The unwelcomed presence of political opportunism in the midst of tragedy is likely to be a reasonably familiar concept for many people. However, it has been particularly conspicuous in the wake of the recent Charlie Hebdo attacks and the subsequent hostage-taking crises. While any occurence of human tragedy is utterly lamentable in its own respect, the political motives and bland self-promotion which compels the hijacking of seventeen deaths renders it all the more regrettable.
Much commentary has been made on the increased anti-Muslim sentiment, which is gaining greater prevalence in tandem with the rise of the far-right Front National party in France. This disturbing political trend has been exacerbated by recent events as attacks have been waged against innocent Muslims around France, as news sources reported over 50 anti-Muslim incidents since the murder of the Hebdo journalists. While Front National leader Marine Le Pen criticised President Hollande and Nicolas Sarkozy for politicising the tragedy, she herself availed of this opportunity to play party politics, commenting that “The Socialist Party have screwed up this opportunity to show respect to the victims and also a regard for the freedom of expression and the freedom of opinion”.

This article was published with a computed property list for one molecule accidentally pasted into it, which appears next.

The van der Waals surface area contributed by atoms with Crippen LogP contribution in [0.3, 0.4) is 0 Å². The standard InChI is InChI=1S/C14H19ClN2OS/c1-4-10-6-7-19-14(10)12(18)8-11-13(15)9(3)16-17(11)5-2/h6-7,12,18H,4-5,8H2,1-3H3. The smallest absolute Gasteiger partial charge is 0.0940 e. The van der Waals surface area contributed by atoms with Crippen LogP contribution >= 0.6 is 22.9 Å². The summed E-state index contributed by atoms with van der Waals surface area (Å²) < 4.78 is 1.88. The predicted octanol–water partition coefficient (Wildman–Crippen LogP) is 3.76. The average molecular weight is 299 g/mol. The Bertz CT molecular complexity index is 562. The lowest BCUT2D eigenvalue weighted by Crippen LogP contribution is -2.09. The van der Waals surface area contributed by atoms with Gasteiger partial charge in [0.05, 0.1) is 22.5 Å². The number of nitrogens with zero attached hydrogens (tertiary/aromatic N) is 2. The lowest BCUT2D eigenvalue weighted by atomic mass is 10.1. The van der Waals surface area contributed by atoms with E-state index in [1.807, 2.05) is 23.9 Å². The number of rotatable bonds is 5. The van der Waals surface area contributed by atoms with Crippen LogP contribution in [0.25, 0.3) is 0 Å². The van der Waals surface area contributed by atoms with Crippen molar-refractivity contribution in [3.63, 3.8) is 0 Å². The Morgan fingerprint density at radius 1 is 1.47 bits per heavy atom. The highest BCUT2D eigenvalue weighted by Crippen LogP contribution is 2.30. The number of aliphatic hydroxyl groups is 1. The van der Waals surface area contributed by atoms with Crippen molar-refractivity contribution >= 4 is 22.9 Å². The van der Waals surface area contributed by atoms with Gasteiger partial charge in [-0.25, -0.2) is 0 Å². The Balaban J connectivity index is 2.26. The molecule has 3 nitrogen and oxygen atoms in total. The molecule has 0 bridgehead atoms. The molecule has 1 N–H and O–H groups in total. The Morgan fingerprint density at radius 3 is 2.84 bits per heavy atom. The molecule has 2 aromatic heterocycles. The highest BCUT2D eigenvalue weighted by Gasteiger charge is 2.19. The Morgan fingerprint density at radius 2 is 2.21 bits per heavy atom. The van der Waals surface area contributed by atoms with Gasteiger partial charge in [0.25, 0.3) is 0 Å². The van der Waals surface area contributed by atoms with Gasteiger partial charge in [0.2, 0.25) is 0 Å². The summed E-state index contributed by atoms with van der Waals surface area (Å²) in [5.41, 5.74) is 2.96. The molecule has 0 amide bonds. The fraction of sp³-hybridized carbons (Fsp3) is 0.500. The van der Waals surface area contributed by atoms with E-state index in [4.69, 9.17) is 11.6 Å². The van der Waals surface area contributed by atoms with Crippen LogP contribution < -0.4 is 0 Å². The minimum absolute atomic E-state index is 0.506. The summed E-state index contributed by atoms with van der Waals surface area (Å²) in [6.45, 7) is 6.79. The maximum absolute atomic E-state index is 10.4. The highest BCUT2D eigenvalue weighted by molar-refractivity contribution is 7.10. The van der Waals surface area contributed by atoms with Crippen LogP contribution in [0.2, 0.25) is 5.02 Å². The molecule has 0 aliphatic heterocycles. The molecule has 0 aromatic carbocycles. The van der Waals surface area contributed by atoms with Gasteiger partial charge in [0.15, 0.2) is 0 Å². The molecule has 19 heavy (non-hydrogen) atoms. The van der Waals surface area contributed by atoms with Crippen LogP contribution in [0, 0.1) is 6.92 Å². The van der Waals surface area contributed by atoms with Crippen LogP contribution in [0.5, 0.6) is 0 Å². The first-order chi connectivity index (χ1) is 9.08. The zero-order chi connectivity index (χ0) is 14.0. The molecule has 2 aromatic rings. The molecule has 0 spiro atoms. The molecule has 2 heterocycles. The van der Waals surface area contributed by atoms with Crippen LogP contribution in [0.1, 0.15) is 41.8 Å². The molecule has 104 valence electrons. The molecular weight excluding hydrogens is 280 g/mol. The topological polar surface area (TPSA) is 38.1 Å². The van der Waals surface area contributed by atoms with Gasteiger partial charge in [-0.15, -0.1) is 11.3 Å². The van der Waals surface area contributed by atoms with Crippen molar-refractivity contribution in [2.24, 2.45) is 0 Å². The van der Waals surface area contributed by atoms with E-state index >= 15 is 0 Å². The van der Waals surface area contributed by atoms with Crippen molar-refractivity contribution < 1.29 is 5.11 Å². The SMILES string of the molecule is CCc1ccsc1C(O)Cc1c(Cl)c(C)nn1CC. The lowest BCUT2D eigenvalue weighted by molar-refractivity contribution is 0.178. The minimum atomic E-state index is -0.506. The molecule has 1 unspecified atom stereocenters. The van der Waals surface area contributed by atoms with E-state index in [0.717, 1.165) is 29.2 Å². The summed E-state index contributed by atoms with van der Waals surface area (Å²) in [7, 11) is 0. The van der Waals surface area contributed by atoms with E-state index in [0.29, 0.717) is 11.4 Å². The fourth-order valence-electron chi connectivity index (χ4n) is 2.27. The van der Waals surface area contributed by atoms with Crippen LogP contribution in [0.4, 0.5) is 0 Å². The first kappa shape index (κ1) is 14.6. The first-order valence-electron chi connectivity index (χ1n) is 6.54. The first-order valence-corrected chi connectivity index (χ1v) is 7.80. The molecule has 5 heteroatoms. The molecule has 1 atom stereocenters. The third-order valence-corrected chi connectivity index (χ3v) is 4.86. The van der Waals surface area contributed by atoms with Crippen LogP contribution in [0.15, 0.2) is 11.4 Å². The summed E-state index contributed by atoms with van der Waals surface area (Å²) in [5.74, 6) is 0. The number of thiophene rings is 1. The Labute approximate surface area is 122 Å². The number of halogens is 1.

Likewise, international right-wing individuals and institutions recognised the opportunity to score political points in their own countries. Nigel Farage of UKIP, in an interview with Channel 4 News’ Jon Snow, identified the reason behind these acts of terror and suppression of free speech as “a fifth column living within in these countries” and “a really rather gross policy of multiculturalism.” In addition, Farage claimed “we’ve got people living in these countries, holding our passport who hate us.” Such commentary on the part of Farage is quite simply the advancement of his own party politics. Although in general, these statements are simultaneously emetic and incendiary in and of themselves; in the context of greater division and, in France, attacks on innocent Muslims, they are both cruel and irresponsible.